We have lost an underrated musical genius, the voice of a generation, the creator of a new singing style, and an influence to countless other musicians (perhaps most notably Prince)…. Mr. Leroy Bonner, better known as Sugarfoot or just Sugar.
He started in the music business in the 1950’s and experienced just about every facet of the business in his 6+ decades. Ups downs and all arounds, Sugar always stayed true to himself and true to the music.
Mr. Bonner was the author of so many funk classics – writing or co-writing most of the Player’s material, singing lead on most of the major hits, and playing a smoking hot guitar. His fingerpicking and scat soloing was like noone-else.
He brought his double-neck to funk, his trademark Aww girl, put that suitcase down, You ain’t kiddin’ nobody, You can’t leave me, woman, you love me! vocal style has become the funk voice. This was just one of his many creations.
Video of the Ohio Players is very rare and not much is online. Here’s a cool interview and lip-sync on Soul Train from when they were blowing up in 1975 (cracked audio):
Here’s one of my favorite Sugar performances, “Heaven Must Be Like This”:
Rest In Peace Mr. Bonner, you will be missed. You and your music will be remembered forever.
More classic Ohio funk for you, this time from Faze-O. Dayton & Cinci are really making their pitch as the home of funk and I like it. So many good funk bands and all kinds of killer players came out of those two towns. If you expand regionally to include places like Cleveland & Detroit you can develop a true sense for how important the upper midwest was to american music, particularly soul, rock and pop.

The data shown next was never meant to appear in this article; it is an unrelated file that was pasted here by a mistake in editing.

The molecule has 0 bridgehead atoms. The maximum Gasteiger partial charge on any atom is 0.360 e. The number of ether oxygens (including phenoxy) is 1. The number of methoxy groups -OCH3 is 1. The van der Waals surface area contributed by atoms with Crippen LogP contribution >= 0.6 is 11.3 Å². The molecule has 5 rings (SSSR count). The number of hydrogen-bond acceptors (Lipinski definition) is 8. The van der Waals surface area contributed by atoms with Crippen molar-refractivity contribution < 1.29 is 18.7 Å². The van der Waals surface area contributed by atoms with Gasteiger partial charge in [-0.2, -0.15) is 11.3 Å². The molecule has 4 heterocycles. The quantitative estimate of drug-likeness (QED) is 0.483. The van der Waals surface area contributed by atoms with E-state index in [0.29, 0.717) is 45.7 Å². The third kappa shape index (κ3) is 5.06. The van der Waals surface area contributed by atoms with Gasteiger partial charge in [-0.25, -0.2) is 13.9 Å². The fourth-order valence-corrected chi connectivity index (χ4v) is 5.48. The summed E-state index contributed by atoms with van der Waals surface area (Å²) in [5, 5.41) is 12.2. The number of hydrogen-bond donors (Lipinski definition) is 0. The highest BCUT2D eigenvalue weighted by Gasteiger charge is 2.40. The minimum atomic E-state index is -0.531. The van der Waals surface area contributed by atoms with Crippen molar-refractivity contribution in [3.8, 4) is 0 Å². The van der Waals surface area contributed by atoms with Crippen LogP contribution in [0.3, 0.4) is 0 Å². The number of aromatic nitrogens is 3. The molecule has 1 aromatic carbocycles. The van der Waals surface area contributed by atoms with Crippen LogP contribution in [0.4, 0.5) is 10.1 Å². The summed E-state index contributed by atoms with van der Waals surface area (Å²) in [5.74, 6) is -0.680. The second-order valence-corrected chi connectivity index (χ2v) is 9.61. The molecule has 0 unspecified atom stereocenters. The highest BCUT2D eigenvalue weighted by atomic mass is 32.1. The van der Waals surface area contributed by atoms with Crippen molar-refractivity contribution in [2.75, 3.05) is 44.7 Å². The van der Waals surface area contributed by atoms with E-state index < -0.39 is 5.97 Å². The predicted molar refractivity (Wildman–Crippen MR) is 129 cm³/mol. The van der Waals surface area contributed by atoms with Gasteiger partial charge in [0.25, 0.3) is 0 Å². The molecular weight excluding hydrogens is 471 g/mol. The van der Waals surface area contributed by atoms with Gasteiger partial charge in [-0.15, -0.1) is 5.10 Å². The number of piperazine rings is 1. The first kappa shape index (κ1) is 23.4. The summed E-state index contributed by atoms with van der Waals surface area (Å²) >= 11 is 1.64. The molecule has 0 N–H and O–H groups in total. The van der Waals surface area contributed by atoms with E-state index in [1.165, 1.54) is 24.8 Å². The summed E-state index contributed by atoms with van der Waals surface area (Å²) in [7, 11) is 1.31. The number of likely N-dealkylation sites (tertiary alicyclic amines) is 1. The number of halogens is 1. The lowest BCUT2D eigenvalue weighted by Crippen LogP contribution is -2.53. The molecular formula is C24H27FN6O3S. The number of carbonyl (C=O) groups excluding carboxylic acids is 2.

Through the magic of video production, a great overview of my favorite funk band of all time:
Slave’s debut album came in 1977. With 9 members, the album promised to give us power funk and it doesn’t disappoint.
The sound of the album reminds me of Mercury-era Ohio Players with a slightly higher energy level. Only the tune “The Happiest Days” qualifies as a ballad. The other tunes are barn-burning party stomping jams.
With two guitarists and 4 horn players and C.B. who is credited with “all things off the wall” the sound is pretty full.
The tunes “Slide”, “Son of Slide”, and “You and Me” stand out on the record. They have the rich instrumentation featured in the more hyperactive jams, but are ever so slightly mellower and feature thick dark basslines with well-arranged rhythmic horn lines reminiscent of JB style riffs (especially in “You and Me”). However, the drumming is much more late-70s stomping-style than the sophisto-funk style of the JBs. The thick heavy pulsing drum sound was more popular in the late 70s, and most funk bands from the time employed it.
There is some subtle keyboard work providing a “vibes” atmosphere in the background of “You and Me”, which was also used by the Ohio Players but in a different way.
“Screw Your Wig on Tite” and “Party Hardy” seemed a little over-the-top at first, but on repeated listening sophisticated grooves are revealed. Make no mistake – these are not subtle tracks, they tear the roof off without a doubt. But there is quality musicianship underneath the powerful rhythmic front.
I expected “Love Me” to be a ballad (because of the title), but it is actually a slap-bass workout with Ohio Player style horn-lines that is probably too powerful for today’s dance floors. It’s definitely a must-listen for the bass enthusiast. There isn’t any bass solos, but the rhythmic track is very nice.
Interestingly, Slave is one of those bands who can totally change one’s perspective by listening to an album. They bring the hard Dayton-funk sound from the beginning. Listening to a good Slave album like this one from beginning to end can truly change one’s perspective.
Here’s to one of the dinosaur funk pioneers. 4 out of 5 stars for an outstanding and shameless power funk album.